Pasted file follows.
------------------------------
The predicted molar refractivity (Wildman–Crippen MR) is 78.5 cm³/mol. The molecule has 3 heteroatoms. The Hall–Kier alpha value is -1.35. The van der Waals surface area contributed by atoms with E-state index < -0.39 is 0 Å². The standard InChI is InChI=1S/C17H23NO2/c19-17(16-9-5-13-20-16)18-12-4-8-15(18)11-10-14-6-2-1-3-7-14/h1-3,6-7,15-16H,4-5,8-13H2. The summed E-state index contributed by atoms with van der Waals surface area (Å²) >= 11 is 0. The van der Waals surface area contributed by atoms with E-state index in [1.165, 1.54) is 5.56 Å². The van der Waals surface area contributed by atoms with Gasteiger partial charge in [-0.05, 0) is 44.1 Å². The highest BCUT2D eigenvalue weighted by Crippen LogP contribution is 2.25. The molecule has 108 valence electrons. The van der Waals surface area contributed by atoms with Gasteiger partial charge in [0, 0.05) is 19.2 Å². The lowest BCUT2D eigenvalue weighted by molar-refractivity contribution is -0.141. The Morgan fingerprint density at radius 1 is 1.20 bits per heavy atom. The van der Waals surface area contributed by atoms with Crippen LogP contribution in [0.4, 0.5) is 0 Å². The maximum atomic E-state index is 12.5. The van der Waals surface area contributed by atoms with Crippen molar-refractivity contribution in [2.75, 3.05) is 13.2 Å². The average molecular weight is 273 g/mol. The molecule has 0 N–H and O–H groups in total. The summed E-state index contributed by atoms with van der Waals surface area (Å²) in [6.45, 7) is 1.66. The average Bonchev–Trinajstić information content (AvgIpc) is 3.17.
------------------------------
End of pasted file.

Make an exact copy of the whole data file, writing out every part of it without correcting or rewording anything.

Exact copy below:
The predicted molar refractivity (Wildman–Crippen MR) is 78.5 cm³/mol. The molecule has 3 heteroatoms. The Hall–Kier alpha value is -1.35. The van der Waals surface area contributed by atoms with E-state index < -0.39 is 0 Å². The standard InChI is InChI=1S/C17H23NO2/c19-17(16-9-5-13-20-16)18-12-4-8-15(18)11-10-14-6-2-1-3-7-14/h1-3,6-7,15-16H,4-5,8-13H2. The summed E-state index contributed by atoms with van der Waals surface area (Å²) >= 11 is 0. The van der Waals surface area contributed by atoms with E-state index in [1.165, 1.54) is 5.56 Å². The van der Waals surface area contributed by atoms with Gasteiger partial charge in [-0.05, 0) is 44.1 Å². The highest BCUT2D eigenvalue weighted by Crippen LogP contribution is 2.25. The molecule has 108 valence electrons. The van der Waals surface area contributed by atoms with Gasteiger partial charge in [0, 0.05) is 19.2 Å². The lowest BCUT2D eigenvalue weighted by molar-refractivity contribution is -0.141. The Morgan fingerprint density at radius 1 is 1.20 bits per heavy atom. The van der Waals surface area contributed by atoms with Crippen LogP contribution in [0.4, 0.5) is 0 Å². The maximum atomic E-state index is 12.5. The van der Waals surface area contributed by atoms with Crippen molar-refractivity contribution in [2.75, 3.05) is 13.2 Å². The average molecular weight is 273 g/mol. The molecule has 0 N–H and O–H groups in total. The summed E-state index contributed by atoms with van der Waals surface area (Å²) in [6.45, 7) is 1.66. The average Bonchev–Trinajstić information content (AvgIpc) is 3.17.